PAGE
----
“A pronounced double-standard exists in the way that men and women donors are valued by the fertility industry, and it can’t be explained medically or by market forces,” Almeling said. “Based on the availability of donors alone, you would expect the abundance of potential egg donors to drive down compensation fees and the scarcity of potential sperm donors to drive up their fees. But I found just the opposite.
Almeling’s findings are part of a growing body of research on the sociology of markets in life-saving and life-giving material, including blood and organ donations and life insurance payouts. But Almeling’s study, which is based on interviews with 25 staff members at two sperm banks and two egg agencies, is believed to be the first detailed comparison of gender-based differences in U.S. compensation rates for reproductive material. Almeling has been gathering data on the medical market in genetic material for the past five years.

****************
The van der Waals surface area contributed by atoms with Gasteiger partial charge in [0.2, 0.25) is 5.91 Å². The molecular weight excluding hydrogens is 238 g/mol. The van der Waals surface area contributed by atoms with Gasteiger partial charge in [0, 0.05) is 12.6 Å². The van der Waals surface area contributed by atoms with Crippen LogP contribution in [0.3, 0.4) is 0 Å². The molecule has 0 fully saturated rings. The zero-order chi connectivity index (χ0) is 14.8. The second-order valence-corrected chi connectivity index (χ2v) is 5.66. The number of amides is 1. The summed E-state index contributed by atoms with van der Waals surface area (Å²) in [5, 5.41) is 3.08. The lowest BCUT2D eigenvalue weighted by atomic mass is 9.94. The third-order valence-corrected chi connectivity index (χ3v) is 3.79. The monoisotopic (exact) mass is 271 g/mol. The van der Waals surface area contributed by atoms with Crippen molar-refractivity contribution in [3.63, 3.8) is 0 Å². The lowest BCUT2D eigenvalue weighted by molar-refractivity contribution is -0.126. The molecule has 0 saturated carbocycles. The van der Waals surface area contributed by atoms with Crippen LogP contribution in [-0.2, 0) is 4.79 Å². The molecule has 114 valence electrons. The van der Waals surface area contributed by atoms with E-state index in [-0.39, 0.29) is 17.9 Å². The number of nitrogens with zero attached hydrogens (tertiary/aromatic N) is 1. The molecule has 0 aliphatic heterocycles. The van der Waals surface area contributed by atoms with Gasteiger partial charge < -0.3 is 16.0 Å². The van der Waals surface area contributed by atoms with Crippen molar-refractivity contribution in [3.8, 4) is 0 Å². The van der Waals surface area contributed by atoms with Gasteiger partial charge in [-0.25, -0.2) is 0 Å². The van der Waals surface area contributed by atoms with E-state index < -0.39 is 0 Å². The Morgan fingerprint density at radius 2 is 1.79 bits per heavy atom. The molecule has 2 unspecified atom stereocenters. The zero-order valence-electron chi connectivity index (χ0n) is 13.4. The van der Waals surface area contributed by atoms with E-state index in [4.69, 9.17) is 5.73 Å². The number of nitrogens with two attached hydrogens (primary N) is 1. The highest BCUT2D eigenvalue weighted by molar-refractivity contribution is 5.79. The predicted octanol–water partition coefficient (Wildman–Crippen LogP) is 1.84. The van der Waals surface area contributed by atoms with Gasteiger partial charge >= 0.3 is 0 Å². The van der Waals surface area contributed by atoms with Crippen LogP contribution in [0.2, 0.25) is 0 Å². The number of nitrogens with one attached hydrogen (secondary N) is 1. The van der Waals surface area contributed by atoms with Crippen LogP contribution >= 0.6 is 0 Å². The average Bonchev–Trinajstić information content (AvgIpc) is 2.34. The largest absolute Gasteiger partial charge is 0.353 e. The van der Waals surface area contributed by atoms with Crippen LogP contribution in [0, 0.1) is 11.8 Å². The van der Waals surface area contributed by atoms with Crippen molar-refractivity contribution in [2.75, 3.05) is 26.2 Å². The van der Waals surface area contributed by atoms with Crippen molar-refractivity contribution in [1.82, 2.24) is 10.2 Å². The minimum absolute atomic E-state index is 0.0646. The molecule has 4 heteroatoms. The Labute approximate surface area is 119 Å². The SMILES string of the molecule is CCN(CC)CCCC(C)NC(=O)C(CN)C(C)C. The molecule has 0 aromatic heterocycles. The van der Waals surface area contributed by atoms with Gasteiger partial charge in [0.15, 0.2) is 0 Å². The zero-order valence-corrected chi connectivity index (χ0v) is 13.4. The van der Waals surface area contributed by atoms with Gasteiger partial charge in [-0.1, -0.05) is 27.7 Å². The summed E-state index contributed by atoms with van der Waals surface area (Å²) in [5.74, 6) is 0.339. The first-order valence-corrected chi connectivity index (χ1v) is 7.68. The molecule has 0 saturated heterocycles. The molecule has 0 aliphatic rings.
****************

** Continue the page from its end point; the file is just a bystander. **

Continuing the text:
Almeling found that it is not unusual for egg donors in large cities to make upwards of $5,000 per donation — no matter the outcome. Agencies also encourage recipient couples to provide female donors with thank-you notes, small tokens of appreciation and even cash bonuses.
In contrast, sperm banks do not pay as well or encourage such displays of gratitude. Male donors make between $50 and $75 per donation, and they are paid only when their samples meet the high fertility standards required for freezing. Over the length of their contracts — generally, an entire year — sperm donors may make as much as their female counterparts do over the course of a single six-week cycle, but only if they donate more than the required one sample per week. Invariably, however, earnings of sperm donors fell short, either because donors missed weekly sessions or their samples failed to meet fertility standards. Women also may donate as many as three times in a year, and their fees increase with each completed cycle.